Few experiences in nature surpass a dark sky brimming with an impossible number of stars. The darker the sky the better, and the sky doesn’t get much darker, or more impossible, than a moonless night at the bottom of the Grand Canyon. I schedule my annual Grand Canyon raft trip for the week of the new moon to ensure the darkest skies and the most stars; I prefer May because canyon temperatures are comfortably warm but not yet hot, and the Colorado River runs clear, unmuddied by sediment stirred by the summer monsoon.
As darkness seeps into the mile-deep gorge, the first pinpoints overhead are the planets, some combination of Venus, Jupiter, Mars, Mercury, and Saturn. Soon the darkness is as complete as we ever see it at home, and the planets are joined by the brightest stars in recognizable constellations. But unlike home, the darkening continues, and with every passing minute comes more stars, until it seems the sky can’t possibly hold any more.
Pausing to take it all in, the first thing to catch your eye in the unprecedented dark might be the Big Dipper—in May it’s high overhead as darkness falls, a comforting sight to disoriented observers still not convinced that this sky is real. Perhaps you’ll be temporarily distracted by the blinking lights of a distant jetliner, a silent reminder of the world left behind. A keen eye may discern a faint “star” moving among its neighbors—a satellite, possibly monitoring the weather, or sending GPS coordinates, or maybe even a foreign country secretly observing (smile!). And if you’re patient you might see a streaking meteor (or two, or three…), as if a hidden star has sprinted across the darkness and into a new hiding place.
But this visual feast is only the appetizer, because the main course, the Milky Way’s glowing band, isn’t served until close to midnight (or later, depending on the part of the sky that’s visible from the chosen vantage point). The Milky Way rises in the east, a band of light running north and south, ascending until it eventually spans the sky. Fainter in the north, the Milky Way brightens as your eyes follow it south, toward the glowing galactic core. The photogenic galactic core rises highest in the southern sky, so we hope for campsites with an open view in that direction. Since the Grand Canyon sky is crowded by tight, towering walls, the best views of the sky are usually up- or down-canyon.
Our best south-sky opportunities come on the trip’s first two nights, when we’re in Marble Canyon, the north/south trending section of the Grand Canyon that ends at the Little Colorado River confluence. At the confluence the canyon walls open to offer the trip’s best view of the sky, but just downriver the Colorado turns westward and the walls rise and squeeze closer. Fortunately, rather than beeline to Lake Mead, the Colorado River meanders a bit, bending north here and south there, providing an occasional view of the southern sky throughout the Grand Canyon.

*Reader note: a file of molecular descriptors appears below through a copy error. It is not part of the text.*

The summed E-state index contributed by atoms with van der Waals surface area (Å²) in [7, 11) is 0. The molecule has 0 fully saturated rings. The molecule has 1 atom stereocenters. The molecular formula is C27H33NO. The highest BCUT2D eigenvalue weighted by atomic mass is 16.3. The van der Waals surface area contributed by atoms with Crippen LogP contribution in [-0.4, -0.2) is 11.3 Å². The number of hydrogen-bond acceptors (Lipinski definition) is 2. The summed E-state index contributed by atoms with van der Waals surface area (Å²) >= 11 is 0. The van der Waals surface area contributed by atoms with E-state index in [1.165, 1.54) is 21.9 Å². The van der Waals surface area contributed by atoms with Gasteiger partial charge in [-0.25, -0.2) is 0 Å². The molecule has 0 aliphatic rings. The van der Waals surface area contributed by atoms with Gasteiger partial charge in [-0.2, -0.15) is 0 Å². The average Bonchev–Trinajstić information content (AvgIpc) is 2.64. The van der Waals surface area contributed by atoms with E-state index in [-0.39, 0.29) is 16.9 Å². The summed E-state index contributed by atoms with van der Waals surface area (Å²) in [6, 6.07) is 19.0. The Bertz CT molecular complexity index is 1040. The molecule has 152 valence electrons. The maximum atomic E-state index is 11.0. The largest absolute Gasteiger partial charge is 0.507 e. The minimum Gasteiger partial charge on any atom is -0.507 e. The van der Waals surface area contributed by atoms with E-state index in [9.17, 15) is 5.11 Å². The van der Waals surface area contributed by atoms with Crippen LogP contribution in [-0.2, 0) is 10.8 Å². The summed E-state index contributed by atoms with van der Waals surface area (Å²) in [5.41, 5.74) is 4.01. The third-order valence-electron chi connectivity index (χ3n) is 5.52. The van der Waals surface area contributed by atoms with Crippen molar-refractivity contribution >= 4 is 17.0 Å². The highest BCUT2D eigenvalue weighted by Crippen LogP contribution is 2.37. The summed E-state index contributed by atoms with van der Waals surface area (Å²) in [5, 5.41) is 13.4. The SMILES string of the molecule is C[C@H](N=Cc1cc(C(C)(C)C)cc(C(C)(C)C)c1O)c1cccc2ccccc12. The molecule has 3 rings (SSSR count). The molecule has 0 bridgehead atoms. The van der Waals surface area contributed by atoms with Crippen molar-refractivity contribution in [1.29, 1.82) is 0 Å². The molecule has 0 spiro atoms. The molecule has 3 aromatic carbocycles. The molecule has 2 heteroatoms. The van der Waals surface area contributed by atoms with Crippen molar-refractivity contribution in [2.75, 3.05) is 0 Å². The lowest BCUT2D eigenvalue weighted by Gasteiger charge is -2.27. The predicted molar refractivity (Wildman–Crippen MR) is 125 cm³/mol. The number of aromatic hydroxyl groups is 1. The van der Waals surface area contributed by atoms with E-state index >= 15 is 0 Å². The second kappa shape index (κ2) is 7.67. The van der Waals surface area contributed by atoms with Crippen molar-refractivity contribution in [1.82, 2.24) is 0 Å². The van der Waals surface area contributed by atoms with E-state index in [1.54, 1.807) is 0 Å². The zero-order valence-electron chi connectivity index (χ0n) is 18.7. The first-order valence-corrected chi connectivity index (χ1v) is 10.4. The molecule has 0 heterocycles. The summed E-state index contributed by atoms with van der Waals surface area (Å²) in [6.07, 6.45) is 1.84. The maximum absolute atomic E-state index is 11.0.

Pulling into camp after a long day on the river, the first thing I do is find a spot for my cot that will ensure the best possible view of the night sky as I fall asleep. With my claim staked, I survey the surroundings for potential night photography scenes. Campsites on the Colorado River are first-come, first-served, and we have to hope we find one that’s oriented properly and has photogenic vantage points. Usually that means down by the river, but sometimes it’s an elevated location with the river in the distance. But if the campsite doesn’t have a photogenic vantage point, I’m not disappointed because nothing can take away my bedtime canopy.
If I find a scene I like, I compose, dial in my night exposure settings, and focus my camera well before dark. Sometimes I’ll compose and leave the camera poised on the tripod, ready for my return in the wee hours of the morning. If I’m afraid someone might stumble on my tripod in the dark, I leave it beside my cot, camera loaded and ready for action when I wake later.
On the trip’s third evening we pulled into camp exhausted but exhilarated after the trip’s most intense day of rapids. I found a view I liked near camp—getting there required a little rock scrambling that was no big deal with the sun out, but would require a bit more care. The Milky Way in May reaches its zenith in the south at around 3 a.m., but since we didn’t have a good view of the southern sky from this site, I decided the best views of the Milky Way would come earlier, when I could photograph it downstream, in the eastern sky. I woke at 1 a.m., grabbed my camera, and stumbled by the screen of my iPhone (the less artificial light my eyes are exposed to, the better they function when I try to photograph in the dark) to the spot I’d chosen. I could tell by a handful of glowing LCDs scattered downstream that I wasn’t the only one shooting. (On the first night I’d given the group instruction and guidance on photographing the Milky Way, but after that everyone was free to pick their spot and time, or stay in bed.)
I shot exclusively with my Sony a7SII and Rokinon 24mm f/1.4 lens. Once I’d perfected the composition and verified the sharpness, sticking with a 20 second shutter speed, I varied my ISO and aperture for more processing options later: ISO 3200, 6400, and 12,800; f1.4 and f2. At these settings I capture more light than my eyes take in—not only does this reveal more of the canyon than I can see, it also reveals even more stars.
I only photographed for about 20 minutes, but was so wired when I returned to my cot that I lay awake for another hour, mesmerized by my glittering ceiling.
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